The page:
the elf advises

foxandtomten3IT’S HARD TO RECALL when the elves first came into our lives, but it must have been during our oldest daughter’s second Christmas. The jolly child — who was adorable, with fat apple-red cheeks — would awake in the weeks leading up to Christmas to find some sweet waiting for her in a slipper beside the window. “Oh, päkapikud tulid,” she would mutter to herself on those long-ago mornings, munching on a chocolate, as if it was the most natural thing in the world.

For her, as an Estonian, it was natural.

To me it was strange. Having grown up with different, American traditions, I understood that two tasks were assigned to elves. The first was to observe children in the weeks leading up to Christmas to see if they were deserving of gifts. The second was to spend the rest of their waking hours toiling away in some kind of massive factory at the top of the world to produce those goods. So, espionage and slave labor. Such was the lot of the elves as understood by the Americans.

The Estonian elves were different. Independent, crafty. They were the undisputed Lords of Christmas, to whom everyone else, even Santa Claus, was secondary. The entire Estonian Christmas holiday revolved around their stealthy movements. From the moment the first sweets arrived at the beginning of the advent until the last bites of blood sausage were digested on Christmas, the elves were essentially running the Republic of Estonia. Children would gather and sing songs to revere these tiny gods. “Meil on päkapikud käinud, aga neid me pole näinud …” “Kuidas kõnnib, kuidas kõnnib, väike päkapikk.”  “Seal elab päkapikk. Seal elab väike päkapikk. Seal elab päkapikk.”

They were also active in commerce. I will never forget the day I strode into a home goods store in Estonia, only to be greeted by an enormous icon of a wise-looking, red-hatted elf that read, “Päkapikk soovitab” — “The Elf Advises.” The Estonian elves, like the Estonian themselves, were quite resourceful. Not only did they deliver chocolate, but they could advise on sponges, rat poison, moth balls, and the like.

Our nine-year-old daughter has kept me up to date on the activities of the elves this year and I continue to learn more about their habits. For one, I am told that the elves are no longer peddling only in sweets. Some children come to school boasting that the elves have brought toys, even hover-boards. Others get whole boxes of candy, rather than just the traditional one or two pieces. She also knows exactly when the elves arrive. “Well, considering they start at midnight, and have to take care of the Finnish kids before they get to the Estonian kids, I would estimate that they come anywhere between 2:30 AM and 4 AM,” she informed her curious younger sister. When I asked her how she knew that, she scoffed at me. “Huh. Everybody in school knows that.” Selge.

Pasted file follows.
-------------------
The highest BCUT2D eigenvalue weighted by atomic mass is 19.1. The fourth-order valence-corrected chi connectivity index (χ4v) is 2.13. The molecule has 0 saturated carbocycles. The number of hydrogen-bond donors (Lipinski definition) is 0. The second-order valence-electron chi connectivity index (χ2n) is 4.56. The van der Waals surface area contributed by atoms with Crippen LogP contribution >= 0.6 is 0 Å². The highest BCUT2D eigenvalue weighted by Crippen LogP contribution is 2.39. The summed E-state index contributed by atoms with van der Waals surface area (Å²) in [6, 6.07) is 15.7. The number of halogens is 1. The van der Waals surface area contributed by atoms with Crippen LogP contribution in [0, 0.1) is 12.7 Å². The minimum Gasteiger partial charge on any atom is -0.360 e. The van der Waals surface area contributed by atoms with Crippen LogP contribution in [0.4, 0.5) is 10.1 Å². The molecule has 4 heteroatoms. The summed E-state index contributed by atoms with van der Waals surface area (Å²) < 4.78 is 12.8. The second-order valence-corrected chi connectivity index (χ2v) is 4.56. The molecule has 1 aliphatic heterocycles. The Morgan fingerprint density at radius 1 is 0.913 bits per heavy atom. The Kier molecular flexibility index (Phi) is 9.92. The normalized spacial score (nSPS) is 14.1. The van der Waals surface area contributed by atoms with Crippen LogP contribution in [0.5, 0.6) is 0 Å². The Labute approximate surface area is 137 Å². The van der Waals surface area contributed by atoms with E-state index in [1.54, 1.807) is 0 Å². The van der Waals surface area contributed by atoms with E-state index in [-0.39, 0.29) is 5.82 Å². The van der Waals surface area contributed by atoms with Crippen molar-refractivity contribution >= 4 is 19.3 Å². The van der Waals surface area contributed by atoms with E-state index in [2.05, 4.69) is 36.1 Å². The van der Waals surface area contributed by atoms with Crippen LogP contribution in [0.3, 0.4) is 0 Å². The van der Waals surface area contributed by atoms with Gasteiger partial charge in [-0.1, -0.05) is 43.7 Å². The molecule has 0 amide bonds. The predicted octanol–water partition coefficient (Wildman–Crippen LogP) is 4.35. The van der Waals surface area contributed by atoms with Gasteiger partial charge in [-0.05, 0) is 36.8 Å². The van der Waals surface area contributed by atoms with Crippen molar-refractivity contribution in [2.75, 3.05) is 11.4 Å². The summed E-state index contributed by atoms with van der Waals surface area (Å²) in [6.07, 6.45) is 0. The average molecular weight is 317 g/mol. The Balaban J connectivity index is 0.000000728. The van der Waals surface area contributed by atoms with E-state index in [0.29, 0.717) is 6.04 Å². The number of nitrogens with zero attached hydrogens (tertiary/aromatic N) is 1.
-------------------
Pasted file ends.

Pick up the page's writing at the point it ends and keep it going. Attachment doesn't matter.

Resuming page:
It’s interesting how these children understand intuitively that the Finnish elves and the Estonian elves are connected. I know that it was several years ago when an Icelandic acquaintance mentioned to me in passing that the elves had recently visited her children in Reykjavik, leaving behind the same offerings of chocolates and modest gifts in slippers placed by the windows. As I began to read more about the role that elves have played in ancient nordic pagan beliefs, I understood that elves have been prowling around this part of the world for a long time. It made their appearance in our home, year after year, seem rather precious and sacred.

international wardrobe


It was all quite exotic. My clothing had been to more places in the world than I had.

YOU SHOULD HAVE SEEN IT, a massive pile, like my own private garbage heap. Almost every item of clothing I had retained in the past 36 years was amassed on the bed in my new apartment, pants, socks, underwear, long underwear, dress shirts, ties, suits, pants, sweaters, socks, t-shirts, hats, belts, jackets. And just when I thought I had assembled it all for a final round of sorting, a suitcase was discovered that contained even more clothing! Somehow, I was supposed to dig through it all, excavate the gems, pack away the summer clothes, and find a way of discarding the remnants.

As a person who had little to no interest in clothing design, yet of course appreciates how well they can look and feel, it was truly dull work, so I decided to make a little sport out of it. With a fresh page in my notebook, I began to mark down the nation of origin of each item of clothing I owned. This was in part inspired by a recent documentary I saw, The True Cost, which highlights the uglier aspects of the global “fast fashion” industry, from murderous sweatshop collapses in Bangladesh to carcinogenic pesticides poisoning the minds and bodies of cotton-growing America.

Sure enough, Bangladesh was a popular country of origin for my attire, and so were several other Southeast Asian countries: Thailand, Malaysia, Vietnam, and Cambodia among the most popular. Since most of my clothes were purchased in America, this made me quite curious. Weren’t our airplanes bombing Vietnam and Cambodia just a generation or two ago? And now those people are making our clothes? Well, well. We must have mended ties and become good friends again.